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ND Supreme Court candidate unimpressed with some judges, says he'll 'jack them up' in opinions

BISMARCK - A Bismarck attorney who announced his candidacy for the North Dakota Supreme Court on Wednesday said he's not impressed with the quality of some of the state's judges and intends to "jack them up" in his written opinions if elected.

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Bob Bolinske Sr., candidate for North Dakota Supreme Court
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BISMARCK – A Bismarck attorney who announced his candidacy for the North Dakota Supreme Court on Wednesday said he's not impressed with the quality of some of the state's judges and intends to "jack them up" in his written opinions if elected.

Robert Bolinske Sr. said he hasn't decided which of the two open Supreme Court seats he will seek.

Justice Lisa Fair McEvers is running for the seat she was appointed to in November 2013, and so far she has no challengers for the unexpired two-year term.

Southeast Judicial District Judge Jerod Tufte is running for a 10-year term on the high court, seeking the seat being vacated by longtime Justice Dale Sandstrom, who is retiring at the end of this year.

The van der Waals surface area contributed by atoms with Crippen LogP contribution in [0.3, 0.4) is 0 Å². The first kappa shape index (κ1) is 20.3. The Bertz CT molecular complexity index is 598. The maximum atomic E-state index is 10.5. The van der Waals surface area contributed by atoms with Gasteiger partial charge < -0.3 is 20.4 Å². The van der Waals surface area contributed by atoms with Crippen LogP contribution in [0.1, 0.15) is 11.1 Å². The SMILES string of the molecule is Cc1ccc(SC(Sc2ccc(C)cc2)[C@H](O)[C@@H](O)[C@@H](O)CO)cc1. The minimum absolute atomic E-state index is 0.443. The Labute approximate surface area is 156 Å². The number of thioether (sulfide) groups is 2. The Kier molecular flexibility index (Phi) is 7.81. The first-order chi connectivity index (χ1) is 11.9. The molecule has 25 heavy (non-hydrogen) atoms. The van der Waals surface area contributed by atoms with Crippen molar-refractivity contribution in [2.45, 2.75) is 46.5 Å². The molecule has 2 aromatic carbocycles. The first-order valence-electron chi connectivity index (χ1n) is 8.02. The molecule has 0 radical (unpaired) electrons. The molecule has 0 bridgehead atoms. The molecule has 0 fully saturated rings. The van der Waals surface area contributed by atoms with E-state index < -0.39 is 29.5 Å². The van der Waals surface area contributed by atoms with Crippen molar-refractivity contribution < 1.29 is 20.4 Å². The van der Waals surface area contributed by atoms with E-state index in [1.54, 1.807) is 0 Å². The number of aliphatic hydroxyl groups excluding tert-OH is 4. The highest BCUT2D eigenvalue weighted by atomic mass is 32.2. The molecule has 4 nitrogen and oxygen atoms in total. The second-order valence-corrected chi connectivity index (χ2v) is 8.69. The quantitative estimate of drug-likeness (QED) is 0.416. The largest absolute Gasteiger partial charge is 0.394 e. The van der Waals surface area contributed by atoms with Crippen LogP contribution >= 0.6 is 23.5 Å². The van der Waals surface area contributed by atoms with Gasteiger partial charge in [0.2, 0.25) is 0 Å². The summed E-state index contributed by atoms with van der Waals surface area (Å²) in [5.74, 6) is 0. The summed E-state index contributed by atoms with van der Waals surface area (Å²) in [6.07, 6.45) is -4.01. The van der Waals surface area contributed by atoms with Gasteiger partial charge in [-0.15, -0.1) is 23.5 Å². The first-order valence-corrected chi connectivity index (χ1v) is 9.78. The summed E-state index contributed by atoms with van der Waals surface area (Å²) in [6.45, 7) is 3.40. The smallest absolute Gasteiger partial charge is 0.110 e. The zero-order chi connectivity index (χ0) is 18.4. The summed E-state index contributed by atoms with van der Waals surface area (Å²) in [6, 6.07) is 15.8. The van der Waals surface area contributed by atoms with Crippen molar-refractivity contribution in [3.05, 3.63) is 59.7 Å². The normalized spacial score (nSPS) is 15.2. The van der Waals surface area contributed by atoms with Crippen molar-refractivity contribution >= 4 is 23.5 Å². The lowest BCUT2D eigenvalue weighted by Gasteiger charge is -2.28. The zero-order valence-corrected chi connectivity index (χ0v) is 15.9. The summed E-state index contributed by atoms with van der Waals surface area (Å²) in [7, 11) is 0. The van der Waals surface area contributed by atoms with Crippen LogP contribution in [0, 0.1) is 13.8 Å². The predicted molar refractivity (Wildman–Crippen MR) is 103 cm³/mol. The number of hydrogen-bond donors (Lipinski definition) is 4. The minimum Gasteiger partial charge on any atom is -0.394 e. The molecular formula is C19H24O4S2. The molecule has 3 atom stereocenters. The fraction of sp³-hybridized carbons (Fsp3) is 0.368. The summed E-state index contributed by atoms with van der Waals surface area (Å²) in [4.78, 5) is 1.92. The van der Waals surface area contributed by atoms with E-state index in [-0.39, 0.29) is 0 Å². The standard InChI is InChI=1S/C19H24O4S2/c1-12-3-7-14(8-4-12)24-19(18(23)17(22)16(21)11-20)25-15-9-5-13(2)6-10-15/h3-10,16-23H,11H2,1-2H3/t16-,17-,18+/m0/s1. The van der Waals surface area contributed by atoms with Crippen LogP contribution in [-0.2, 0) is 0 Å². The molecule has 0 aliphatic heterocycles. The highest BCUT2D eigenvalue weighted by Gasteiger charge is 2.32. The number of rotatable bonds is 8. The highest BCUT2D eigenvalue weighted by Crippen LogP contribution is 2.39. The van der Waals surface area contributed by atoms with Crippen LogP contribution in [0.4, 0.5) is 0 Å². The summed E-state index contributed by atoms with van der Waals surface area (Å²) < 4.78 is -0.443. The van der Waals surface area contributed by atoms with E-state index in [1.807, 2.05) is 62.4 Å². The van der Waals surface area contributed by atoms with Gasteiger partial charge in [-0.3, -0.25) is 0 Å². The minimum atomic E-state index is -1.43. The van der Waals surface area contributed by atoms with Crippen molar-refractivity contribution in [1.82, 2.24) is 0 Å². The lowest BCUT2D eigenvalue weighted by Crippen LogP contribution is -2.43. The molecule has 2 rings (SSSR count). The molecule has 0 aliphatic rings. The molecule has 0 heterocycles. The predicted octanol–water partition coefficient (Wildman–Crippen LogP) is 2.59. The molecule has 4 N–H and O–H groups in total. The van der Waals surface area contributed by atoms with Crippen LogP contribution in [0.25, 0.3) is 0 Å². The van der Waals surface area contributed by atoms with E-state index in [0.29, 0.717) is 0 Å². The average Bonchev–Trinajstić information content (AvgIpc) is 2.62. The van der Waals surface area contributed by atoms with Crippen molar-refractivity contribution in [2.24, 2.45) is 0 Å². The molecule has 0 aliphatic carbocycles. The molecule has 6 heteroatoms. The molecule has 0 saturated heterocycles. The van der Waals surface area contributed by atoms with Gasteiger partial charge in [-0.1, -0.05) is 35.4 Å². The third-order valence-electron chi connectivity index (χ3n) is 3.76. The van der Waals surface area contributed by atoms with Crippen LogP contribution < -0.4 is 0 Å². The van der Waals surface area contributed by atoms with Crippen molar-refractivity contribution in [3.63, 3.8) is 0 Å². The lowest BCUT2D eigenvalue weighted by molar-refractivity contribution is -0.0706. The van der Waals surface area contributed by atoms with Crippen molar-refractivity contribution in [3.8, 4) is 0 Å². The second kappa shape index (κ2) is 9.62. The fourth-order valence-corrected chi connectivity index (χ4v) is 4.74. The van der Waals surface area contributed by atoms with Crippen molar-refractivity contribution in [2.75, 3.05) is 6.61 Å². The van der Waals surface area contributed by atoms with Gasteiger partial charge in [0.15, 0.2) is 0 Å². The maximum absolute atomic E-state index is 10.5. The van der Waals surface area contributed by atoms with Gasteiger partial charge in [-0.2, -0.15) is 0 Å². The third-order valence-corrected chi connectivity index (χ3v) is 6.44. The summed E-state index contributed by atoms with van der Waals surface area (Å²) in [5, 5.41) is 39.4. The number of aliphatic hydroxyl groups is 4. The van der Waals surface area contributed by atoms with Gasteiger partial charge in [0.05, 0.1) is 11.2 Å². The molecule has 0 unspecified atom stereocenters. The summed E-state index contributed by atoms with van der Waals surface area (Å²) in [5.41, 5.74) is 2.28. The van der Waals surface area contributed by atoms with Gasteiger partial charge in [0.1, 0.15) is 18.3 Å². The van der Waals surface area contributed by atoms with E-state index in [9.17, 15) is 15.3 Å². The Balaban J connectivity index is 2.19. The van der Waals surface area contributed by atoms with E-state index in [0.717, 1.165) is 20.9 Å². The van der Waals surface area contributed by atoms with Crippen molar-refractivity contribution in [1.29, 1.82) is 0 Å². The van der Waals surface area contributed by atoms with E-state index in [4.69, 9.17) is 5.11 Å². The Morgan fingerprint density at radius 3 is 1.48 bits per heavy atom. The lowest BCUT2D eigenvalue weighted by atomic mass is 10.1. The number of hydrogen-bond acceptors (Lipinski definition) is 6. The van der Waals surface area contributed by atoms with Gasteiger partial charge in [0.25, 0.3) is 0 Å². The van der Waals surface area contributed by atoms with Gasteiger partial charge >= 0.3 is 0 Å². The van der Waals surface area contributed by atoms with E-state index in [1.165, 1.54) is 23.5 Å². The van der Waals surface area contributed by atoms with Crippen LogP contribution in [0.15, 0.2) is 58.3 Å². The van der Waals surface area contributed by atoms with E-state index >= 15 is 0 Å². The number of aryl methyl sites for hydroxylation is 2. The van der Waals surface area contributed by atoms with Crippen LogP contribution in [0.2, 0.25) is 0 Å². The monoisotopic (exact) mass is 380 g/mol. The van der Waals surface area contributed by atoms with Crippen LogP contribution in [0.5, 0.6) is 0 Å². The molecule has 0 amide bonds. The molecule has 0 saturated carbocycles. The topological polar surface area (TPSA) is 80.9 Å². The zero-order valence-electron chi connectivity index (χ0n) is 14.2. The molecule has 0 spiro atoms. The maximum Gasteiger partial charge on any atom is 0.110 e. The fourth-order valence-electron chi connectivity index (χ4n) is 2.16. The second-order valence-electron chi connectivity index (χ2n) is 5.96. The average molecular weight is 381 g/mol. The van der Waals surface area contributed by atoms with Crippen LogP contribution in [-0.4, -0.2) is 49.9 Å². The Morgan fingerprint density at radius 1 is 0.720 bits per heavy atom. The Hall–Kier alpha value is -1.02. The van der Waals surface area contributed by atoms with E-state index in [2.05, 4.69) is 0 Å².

It's the first election in 24 years with an open seat on the five-member Supreme Court.

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Bolinske said he will decide which seat to seek before April 11, the deadline for filing petition signatures to get on the June 14 primary ballot.

The 72-year-old said he's running because he's "just not satisfied with the nature of justice being provided to the citizens of North Dakota.

"I'm just not that impressed with the quality of some of the judges, and if elected, it's my intention to jack them up," he said. "If they are lazy and they don't do their jobs, they will read about it in my opinions."

Bolinske is an Oberon native who graduated from Rugby High School in 1962 - which, as he notes on his resume, is the year the school won the state Class A basketball championship, beating a Williston team that featured future NBA player and coach Phil Jackson.

Bolinske earned degrees from the University of North Dakota in 1966 and Harvard Law School in 1969.

He has spent most of his career as a trial attorney, starting the Bolinske Law Firm in Bismarck in 1993 - not to be confused with the other Bolinske Law Firm operated by his son of the same name.

Most recently, Bolinske said he's been consulting with other attorneys on civil cases. He has an office in his home, having lost his law office building after a bout with West Nile virus in 2003 during which he "basically slept for six straight months" and couldn't work. He said the disease damaged the optic nerve of his left eye, but he's physically healthy now.

"I'm strong as a moose and twice as ornery," he said.

Related Topics: NORTH DAKOTA
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